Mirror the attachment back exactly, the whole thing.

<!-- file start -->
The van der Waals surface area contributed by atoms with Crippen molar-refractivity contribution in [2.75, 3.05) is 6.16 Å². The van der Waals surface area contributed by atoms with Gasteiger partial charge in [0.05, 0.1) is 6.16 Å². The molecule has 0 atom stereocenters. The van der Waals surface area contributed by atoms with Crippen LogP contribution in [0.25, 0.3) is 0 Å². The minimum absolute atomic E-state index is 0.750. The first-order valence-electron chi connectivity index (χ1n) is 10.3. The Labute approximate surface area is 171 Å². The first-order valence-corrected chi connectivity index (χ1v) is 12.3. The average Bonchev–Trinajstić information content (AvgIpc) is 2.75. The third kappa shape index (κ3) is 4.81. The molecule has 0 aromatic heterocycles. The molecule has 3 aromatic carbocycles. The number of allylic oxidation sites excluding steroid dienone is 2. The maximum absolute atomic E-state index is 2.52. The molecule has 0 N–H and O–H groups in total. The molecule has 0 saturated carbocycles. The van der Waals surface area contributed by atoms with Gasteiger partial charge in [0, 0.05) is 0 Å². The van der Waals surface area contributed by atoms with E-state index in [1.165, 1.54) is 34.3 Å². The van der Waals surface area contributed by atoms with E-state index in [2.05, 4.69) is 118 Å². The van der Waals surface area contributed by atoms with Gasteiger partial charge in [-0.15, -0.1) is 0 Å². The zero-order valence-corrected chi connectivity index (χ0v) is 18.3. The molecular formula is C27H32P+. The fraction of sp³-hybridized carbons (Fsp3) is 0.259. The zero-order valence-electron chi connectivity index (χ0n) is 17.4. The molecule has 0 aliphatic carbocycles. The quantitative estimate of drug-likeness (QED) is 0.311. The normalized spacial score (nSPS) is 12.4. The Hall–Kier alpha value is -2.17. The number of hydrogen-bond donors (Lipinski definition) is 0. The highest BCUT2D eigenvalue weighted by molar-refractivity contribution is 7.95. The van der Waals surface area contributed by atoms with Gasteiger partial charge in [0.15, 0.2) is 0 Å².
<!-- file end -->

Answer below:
The van der Waals surface area contributed by atoms with Crippen molar-refractivity contribution in [2.75, 3.05) is 6.16 Å². The van der Waals surface area contributed by atoms with Gasteiger partial charge in [0.05, 0.1) is 6.16 Å². The molecule has 0 atom stereocenters. The van der Waals surface area contributed by atoms with Crippen LogP contribution in [0.25, 0.3) is 0 Å². The minimum absolute atomic E-state index is 0.750. The first-order valence-electron chi connectivity index (χ1n) is 10.3. The Labute approximate surface area is 171 Å². The first-order valence-corrected chi connectivity index (χ1v) is 12.3. The average Bonchev–Trinajstić information content (AvgIpc) is 2.75. The third kappa shape index (κ3) is 4.81. The molecule has 0 aromatic heterocycles. The molecule has 3 aromatic carbocycles. The number of allylic oxidation sites excluding steroid dienone is 2. The maximum absolute atomic E-state index is 2.52. The molecule has 0 N–H and O–H groups in total. The molecule has 0 saturated carbocycles. The van der Waals surface area contributed by atoms with Gasteiger partial charge in [0, 0.05) is 0 Å². The van der Waals surface area contributed by atoms with E-state index in [1.165, 1.54) is 34.3 Å². The van der Waals surface area contributed by atoms with E-state index in [2.05, 4.69) is 118 Å². The van der Waals surface area contributed by atoms with Gasteiger partial charge in [-0.15, -0.1) is 0 Å². The zero-order valence-corrected chi connectivity index (χ0v) is 18.3. The molecular formula is C27H32P+. The fraction of sp³-hybridized carbons (Fsp3) is 0.259. The zero-order valence-electron chi connectivity index (χ0n) is 17.4. The molecule has 0 aliphatic carbocycles. The quantitative estimate of drug-likeness (QED) is 0.311. The normalized spacial score (nSPS) is 12.4. The Hall–Kier alpha value is -2.17. The number of hydrogen-bond donors (Lipinski definition) is 0. The highest BCUT2D eigenvalue weighted by molar-refractivity contribution is 7.95. The van der Waals surface area contributed by atoms with Gasteiger partial charge in [0.15, 0.2) is 0 Å².